French Open Diary: Stephens' brother grounded for lost passport, Zverev hopes to continue Yorkshire love affair

US Open champion Sloane Stephens said anyone is welcome to come and support her in Paris - apart from her brother.

US Open champion Sloane Stephens   -  Getty Images

Sloane Stephens banned her brother from attending her French Open semi-final after he lost his passport and Alexander Zverev tipped his new friend from Yorkshire to be headhunted after his Roland Garros exit.

Stephens eased past Daria Kasatkina to reach the last four for the first time in Paris, but her brother was not to present to watch her set up a clash with friend and fellow American Madison Keys.

Zverev suffered an injury as he crashed out with a straight-sets defeat to Dominic Thiem, but reporter Jonathan Pinfield was able to raise his spirits in his press conference once again.

Marco Cecchinato, meanwhile, was in trouble for not visiting the bathroom during his sensational victory over Novak Djokovic. 

Catch up with the action on a thrilling Tuesday in Paris.



Stephens was quizzed about the lack of people in her box during her win over Russian youngster Kasatkina on Court Philippe Chatrier.

The US Open champion, who will face Keys in a rematch of the final at Flushing Meadows last year, revealed that she had been expecting another supporter to see her in the French capital.

"Well, my brother was supposed to come and he lost his passport at LAX, so that's minus one person," she said.

"I have three: my mom, my coach, my agent. There would have been four, but he lost his passport. But whoever wants to come can come, but if you don't, eh, whatever." 

Asked if her brother would get another passport to fly out to Paris, she said: "I wouldn't let him come now. Are you kidding me? He missed his opportunity.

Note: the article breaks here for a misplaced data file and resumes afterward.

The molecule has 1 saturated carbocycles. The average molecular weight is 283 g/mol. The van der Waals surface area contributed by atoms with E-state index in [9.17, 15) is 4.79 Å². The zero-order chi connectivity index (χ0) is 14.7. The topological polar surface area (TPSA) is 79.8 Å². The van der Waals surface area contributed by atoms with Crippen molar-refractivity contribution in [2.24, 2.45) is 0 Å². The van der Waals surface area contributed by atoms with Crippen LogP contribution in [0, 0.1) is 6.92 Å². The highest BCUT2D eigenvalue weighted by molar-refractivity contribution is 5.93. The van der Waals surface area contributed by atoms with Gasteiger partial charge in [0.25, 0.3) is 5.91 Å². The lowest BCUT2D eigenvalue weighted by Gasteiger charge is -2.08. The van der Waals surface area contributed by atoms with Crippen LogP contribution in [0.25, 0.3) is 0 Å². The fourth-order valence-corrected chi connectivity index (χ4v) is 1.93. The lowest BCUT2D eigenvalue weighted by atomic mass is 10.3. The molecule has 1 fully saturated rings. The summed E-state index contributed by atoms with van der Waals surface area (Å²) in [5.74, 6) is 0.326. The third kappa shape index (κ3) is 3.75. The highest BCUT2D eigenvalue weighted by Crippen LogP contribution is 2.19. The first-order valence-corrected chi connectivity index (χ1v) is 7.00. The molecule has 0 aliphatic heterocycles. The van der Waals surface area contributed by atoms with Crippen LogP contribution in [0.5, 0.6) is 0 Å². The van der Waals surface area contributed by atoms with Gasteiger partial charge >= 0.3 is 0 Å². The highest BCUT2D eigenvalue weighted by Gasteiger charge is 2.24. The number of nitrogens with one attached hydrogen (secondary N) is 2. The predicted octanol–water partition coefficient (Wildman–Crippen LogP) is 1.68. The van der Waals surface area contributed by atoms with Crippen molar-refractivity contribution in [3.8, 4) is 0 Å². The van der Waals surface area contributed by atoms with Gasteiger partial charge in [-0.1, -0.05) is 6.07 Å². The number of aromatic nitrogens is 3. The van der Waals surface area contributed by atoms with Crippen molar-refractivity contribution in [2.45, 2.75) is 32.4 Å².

"He asks me all the time and I always say no anyway. So the one time I say yes, he loses his passport. That's ridiculous. He's not coming. You're not going to see him, don't worry."



Zverev's media conferences have been dominated by Yorkshireman Pinfield since the second seed picked up on his accent last week.

The German said after his fourth-round win that he was falling in love with the reporter's tones by the day and they were flirting again after he crashed out.

Zverev said in response to a question asked by Pinfield: "The press conference after the second round was my favourite moment. I heard the Queen of England heard it. That's impressive. I think you're the only person who will actually make me smile right now."

He added: "I think you're going to get a CNN job or something for Wimbledon. I think they will hire you soon. So don't worry. I'll see you back.



Cecchinato was given a warning after heading off court without permission following the third set of his upset of 12-time grand slam champion Djokovic.

The Italian said a lack of knowledge of the rules could hit him in the pocket.

Asked about the warning he replied: "Because I went to the locker room for shoes, and the rules was I need to go to the bathroom.

"I didn't know the rules, and I took the shoes."



It was not only on Court Suzanne Lenglen where Cecchinato's supporters were getting animated as he pulled off an almighty upset.

Italian journalists were on tenterhooks as the outsider, who had never won a main-draw match at a grand slam before this tournament, battled it out with Djokovic in a long fourth-set tie-break.

There were shouts of "Si,si' as Cecchinato unleashed winner after winning in the performance of his life.

And they were celebrating gleefully after he become the first Italian man to reach a grand slam semi-final since 1978.